Scoops, Schmoops

Bill Powers uses his column today to examine the curious tendency of the news media to have a piece of information first–to, as they say, break news. He quizzes readers on which news organization first reported (or “learned”) that Samuel Alito was the new SCOTUS nominee, and then explains why it doesn’t really matter–except as the internal benchmark in the inside baseball of the news business.

“People who get into the news business are generally those who like to know things before others — and to get credit for it. The true journalist loves nothing better than walking into a room with some hot tidbit and watching the jaws drop,” he writes. “News is, by definition, something new. A story somebody else has reported has already lost much of its inherent news value. On the most basic level, there is nothing newsier than a fresh scoop.”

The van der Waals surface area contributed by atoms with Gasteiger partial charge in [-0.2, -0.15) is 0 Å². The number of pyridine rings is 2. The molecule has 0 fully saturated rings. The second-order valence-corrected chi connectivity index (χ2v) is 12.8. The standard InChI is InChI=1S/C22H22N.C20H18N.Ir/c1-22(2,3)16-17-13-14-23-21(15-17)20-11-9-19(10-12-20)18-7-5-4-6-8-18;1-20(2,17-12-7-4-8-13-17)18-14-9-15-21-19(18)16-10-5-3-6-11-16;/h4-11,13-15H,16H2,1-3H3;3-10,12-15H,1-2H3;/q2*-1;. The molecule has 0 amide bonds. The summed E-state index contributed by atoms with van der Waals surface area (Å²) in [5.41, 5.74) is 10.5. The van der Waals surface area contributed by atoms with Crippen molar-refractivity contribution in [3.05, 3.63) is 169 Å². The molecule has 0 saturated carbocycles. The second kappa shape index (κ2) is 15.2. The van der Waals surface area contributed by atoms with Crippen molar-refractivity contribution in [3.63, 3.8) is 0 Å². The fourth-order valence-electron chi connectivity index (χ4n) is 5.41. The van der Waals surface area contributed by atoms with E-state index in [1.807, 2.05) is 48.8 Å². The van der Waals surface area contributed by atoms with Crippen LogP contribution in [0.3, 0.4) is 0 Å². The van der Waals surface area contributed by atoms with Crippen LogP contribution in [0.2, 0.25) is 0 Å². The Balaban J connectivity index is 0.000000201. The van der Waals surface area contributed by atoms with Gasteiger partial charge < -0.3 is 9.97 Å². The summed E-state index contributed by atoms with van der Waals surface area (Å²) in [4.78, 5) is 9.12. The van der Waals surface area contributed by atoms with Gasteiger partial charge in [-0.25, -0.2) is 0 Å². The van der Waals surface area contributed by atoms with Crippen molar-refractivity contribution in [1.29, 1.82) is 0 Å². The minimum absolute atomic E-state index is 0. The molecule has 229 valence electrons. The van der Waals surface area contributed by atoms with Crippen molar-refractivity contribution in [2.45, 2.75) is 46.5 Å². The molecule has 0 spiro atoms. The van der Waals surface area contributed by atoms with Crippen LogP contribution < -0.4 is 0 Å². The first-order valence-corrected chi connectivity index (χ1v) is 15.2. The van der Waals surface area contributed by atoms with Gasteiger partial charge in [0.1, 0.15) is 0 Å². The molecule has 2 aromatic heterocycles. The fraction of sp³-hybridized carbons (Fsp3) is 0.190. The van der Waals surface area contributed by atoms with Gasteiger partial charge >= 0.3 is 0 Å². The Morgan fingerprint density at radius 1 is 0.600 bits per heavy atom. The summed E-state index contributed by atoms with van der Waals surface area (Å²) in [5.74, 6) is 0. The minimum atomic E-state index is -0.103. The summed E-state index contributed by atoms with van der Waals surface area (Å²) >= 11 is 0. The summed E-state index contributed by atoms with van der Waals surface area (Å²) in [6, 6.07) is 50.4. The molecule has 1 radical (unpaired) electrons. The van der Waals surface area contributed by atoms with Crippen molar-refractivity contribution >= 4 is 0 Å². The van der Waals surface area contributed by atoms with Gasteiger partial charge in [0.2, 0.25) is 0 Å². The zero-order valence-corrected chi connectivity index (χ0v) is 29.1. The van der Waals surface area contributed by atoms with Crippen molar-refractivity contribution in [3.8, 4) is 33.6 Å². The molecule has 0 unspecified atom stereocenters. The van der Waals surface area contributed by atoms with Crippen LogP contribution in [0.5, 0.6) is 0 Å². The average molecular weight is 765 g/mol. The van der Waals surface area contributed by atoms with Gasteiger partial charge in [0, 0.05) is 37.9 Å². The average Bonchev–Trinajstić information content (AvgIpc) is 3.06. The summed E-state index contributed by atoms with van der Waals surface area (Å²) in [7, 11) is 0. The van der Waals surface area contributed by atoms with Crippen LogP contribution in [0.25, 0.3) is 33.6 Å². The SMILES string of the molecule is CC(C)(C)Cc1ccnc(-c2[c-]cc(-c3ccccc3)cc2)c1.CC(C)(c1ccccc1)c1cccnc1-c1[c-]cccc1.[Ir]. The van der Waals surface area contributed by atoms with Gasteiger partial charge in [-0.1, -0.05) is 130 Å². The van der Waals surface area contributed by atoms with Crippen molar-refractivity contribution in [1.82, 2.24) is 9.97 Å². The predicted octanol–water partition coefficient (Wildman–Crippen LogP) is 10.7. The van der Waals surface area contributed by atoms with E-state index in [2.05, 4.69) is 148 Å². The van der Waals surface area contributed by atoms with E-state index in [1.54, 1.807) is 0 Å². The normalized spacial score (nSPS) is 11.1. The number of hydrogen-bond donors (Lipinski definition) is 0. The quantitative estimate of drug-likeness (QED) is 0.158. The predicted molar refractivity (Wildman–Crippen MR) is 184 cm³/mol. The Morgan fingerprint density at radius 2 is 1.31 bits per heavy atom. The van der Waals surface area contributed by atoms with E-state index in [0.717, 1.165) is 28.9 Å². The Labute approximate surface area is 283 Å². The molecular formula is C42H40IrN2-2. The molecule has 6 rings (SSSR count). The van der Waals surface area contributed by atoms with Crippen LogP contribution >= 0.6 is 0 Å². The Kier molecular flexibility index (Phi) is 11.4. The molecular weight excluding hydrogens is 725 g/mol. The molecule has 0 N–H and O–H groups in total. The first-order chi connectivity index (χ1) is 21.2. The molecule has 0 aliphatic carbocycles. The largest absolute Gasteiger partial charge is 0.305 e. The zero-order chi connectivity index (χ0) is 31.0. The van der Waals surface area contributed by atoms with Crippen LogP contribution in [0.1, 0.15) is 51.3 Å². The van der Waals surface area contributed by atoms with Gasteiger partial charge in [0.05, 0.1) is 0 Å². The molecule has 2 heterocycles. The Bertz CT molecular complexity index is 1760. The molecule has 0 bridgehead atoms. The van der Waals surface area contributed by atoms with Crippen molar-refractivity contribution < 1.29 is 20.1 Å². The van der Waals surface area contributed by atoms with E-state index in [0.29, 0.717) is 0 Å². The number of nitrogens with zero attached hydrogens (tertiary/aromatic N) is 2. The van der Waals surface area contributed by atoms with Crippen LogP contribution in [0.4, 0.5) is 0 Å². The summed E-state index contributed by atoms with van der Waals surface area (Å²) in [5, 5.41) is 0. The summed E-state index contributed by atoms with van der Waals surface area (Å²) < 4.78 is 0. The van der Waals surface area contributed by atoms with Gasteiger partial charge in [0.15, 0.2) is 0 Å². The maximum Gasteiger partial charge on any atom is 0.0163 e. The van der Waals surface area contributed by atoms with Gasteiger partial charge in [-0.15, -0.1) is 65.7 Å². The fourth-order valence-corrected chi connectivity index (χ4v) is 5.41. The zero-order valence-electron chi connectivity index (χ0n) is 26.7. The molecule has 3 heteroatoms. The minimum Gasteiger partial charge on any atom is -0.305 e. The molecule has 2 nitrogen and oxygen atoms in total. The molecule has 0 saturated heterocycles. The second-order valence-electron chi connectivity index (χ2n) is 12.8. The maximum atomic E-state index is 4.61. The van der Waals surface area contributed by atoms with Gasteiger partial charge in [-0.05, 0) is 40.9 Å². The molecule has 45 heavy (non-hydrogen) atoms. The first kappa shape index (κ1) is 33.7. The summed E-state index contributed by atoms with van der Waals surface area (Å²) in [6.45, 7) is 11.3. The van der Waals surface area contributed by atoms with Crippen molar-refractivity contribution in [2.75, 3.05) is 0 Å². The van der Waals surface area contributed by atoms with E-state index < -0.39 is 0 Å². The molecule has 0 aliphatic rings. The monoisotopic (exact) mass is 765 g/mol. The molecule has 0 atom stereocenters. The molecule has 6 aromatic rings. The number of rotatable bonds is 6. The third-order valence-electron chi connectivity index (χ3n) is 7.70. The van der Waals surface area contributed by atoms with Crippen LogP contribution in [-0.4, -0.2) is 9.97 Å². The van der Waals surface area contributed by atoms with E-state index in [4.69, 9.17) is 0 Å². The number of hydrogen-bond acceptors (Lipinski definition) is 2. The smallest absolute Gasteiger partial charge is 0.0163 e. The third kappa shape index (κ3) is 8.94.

But does it really matter whether you beat someone else by two minutes on a piece of news everyone will have in 15 minutes anyway?

His conclusion is perhaps the most important paragraph of the piece: “The true exclusive isn’t the story that beats the clock, or the pack. It’s the one that the pack never cared about. The one that reported the news so well, you remembered it days later, wanted to read it again, marveled at how it changed your understanding of the world. It’s the one that never had to call itself an exclusive, because that was obvious.”